Officially Technological

Thursday, July 28, 2005

How Crochet Makes The World A Better Place - One Delinquent At A Time

I was talking to an old friend of mine (the friend isn't old - our friendship is) and he works in a home for teenaged boys who are all sexual-offenders. However, it's not a juvenile detention center, it's a group home. Somewhere along the line the State of Indiana has declared these boys to be "capable of rehabilitation" which means instead of them going to jail they go to this group home and are counseled, and fed through this program with the intention that after the program they will be able to re-enter society and become respectable citizens.

So, one afternoon, Brian came to work to hear the news that a volunteer would be coming in to work with the boys. Always a fan of volunteers, Brian asked what this person would be doing with the boys. She would teach them how to crochet. You can imagine Brian's skepticism that a group of rowdy boys would sit and listen to a woman as she taught them one of the most feminine crafts known to man. Yet, the boss was adamant. Ginger would come and teach the boys how to crochet.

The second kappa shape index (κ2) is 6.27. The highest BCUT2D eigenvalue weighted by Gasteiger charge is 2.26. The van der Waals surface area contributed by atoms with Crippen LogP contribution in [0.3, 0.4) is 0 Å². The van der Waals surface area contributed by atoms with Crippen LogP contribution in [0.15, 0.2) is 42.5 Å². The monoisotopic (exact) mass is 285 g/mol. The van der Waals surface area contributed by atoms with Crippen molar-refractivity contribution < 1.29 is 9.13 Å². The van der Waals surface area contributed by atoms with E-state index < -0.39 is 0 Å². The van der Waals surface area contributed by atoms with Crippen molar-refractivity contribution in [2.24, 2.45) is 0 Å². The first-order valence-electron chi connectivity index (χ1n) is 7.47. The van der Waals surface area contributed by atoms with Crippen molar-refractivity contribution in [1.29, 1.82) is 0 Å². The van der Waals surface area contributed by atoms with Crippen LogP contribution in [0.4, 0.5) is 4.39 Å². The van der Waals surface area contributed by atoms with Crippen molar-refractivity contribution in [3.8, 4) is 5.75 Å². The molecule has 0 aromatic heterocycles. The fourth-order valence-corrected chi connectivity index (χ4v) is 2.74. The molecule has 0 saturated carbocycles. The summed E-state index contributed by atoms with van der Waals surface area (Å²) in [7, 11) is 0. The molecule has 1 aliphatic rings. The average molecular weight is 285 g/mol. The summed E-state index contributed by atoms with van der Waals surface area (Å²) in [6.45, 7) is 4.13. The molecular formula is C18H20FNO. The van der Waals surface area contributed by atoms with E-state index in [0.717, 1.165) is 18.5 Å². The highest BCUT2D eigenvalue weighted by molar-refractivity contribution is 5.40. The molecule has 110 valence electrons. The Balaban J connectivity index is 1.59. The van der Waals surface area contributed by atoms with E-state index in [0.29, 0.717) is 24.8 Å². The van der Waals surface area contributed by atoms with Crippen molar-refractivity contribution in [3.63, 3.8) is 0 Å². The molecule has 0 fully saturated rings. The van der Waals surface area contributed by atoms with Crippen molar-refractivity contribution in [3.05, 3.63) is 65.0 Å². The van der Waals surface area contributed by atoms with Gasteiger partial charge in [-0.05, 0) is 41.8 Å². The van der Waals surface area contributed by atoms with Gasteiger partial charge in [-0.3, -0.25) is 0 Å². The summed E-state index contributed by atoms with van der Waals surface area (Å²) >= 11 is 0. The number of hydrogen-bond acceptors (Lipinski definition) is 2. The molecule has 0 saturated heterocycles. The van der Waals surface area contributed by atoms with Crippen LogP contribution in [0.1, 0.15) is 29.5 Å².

Brian dreaded the day that Ginger would come. He realized, as his boss evidently could not, that these boys who love basketball, hip-hop, etc. would eat this poor woman alive. He was pleased, therefore, that Ginger's first (and he predicted her last) day would be on his off day.

However, the following day Brian returned to work, and the boys weren't outside playing basketball, they were sitting on the couch.... crocheting. Brian assured himself that this was a fad and that the boys would forget about. But the next day, upon arrival, Brian found the same scene as the day before. It was the day of Ginger's second visit. Brian was not surprised (as you likewise will not be) that Ginger was a fifty-something lady who wore brightly colored capris, wild tie-dyed or flowered shirts and had red hair. But what did surprise him was how these boys reacted to her. Bounding to the door, they thrusted their crocheted patches in her face and demanded her to inspect them and teach them more.